Picked up several books at Camelot (used book store) today. Among them was Sue Grafton’s W is for Wasted. Looking at the list of her titles in the Kinsey Millhone series, I was reminded of an exercise I used to assign my seventh graders back in those days when I taught spelling, vocabulary and grammar. (May they never return.)
I’d have the kids write sentences using the words for the week–real imaginative, huh? Some of the sentences had to use two or more of the week’s words. For example: outlaw, evidence, innocent, alibi. Although the outlaw had an ironclad alibi, the evidence showed that she was not innocent and that her accomplice had given perjured testimony.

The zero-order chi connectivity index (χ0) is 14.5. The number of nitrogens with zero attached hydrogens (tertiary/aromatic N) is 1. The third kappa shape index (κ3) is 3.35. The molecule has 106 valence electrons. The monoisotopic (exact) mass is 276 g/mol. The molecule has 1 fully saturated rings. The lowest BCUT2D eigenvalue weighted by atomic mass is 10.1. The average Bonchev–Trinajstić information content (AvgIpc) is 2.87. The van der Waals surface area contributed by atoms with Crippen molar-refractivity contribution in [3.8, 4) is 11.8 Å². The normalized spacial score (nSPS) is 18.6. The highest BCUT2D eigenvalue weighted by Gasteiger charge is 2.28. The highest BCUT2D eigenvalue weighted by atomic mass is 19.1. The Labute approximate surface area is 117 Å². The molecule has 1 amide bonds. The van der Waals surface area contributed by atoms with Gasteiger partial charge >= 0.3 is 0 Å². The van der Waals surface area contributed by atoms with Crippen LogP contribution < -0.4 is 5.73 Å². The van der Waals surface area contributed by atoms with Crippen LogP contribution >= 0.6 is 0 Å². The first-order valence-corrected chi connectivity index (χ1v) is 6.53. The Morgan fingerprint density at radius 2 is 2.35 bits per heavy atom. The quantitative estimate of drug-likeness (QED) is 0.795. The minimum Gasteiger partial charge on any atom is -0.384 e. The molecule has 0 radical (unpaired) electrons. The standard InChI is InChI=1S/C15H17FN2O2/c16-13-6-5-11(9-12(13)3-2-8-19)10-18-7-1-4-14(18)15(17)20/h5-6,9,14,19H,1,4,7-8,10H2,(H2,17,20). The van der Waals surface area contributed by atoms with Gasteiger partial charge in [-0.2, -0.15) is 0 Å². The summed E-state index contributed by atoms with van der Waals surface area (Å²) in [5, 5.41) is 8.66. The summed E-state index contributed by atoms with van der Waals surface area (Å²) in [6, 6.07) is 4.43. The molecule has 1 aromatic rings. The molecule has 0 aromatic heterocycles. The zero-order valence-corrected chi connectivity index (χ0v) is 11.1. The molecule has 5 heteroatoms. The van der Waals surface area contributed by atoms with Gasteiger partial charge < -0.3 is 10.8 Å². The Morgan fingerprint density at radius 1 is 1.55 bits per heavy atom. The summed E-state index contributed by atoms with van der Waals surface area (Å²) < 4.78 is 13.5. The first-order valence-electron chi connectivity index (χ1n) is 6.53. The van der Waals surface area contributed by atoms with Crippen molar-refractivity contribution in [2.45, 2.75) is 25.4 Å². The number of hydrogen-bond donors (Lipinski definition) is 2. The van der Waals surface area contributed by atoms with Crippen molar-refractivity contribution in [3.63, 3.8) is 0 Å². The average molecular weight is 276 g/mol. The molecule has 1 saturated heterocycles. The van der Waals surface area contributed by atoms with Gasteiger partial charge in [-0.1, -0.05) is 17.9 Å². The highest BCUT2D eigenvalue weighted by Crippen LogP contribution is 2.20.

They could change nouns to adjectives to verbs to adverbs, etc. I also gave them a chance to stump me by “throwing” a bunch of words at me and seeing if I could do it on the fly. I don’t remember ever being stumped, but that could be memory’s ego talking. I do remember stretching things, especially when they’d have me do the whole list, mixed up of course, in a single go.
Well, here goes: The alibi the shapely burglar used was insufficient to save her from becoming a corpse as the deadbeat hodad’s board had evidently hidden a gumshoe of homicidal intent who was bent on blowing away the less than innocent as she passed judgment on the killer whose lawless sense of malice acted as a noose around the neck of the outlaw Pauline who realized that her continued existence was in peril as she was the quarry of the bullet ricocheting off the seawall which in its lack of silence was trespassing the pacific surfline and catching her in the undertow of its vengeance and wasted away her life in the uncaring sand.
Ah, well, the Angels won–on to Chapter 4.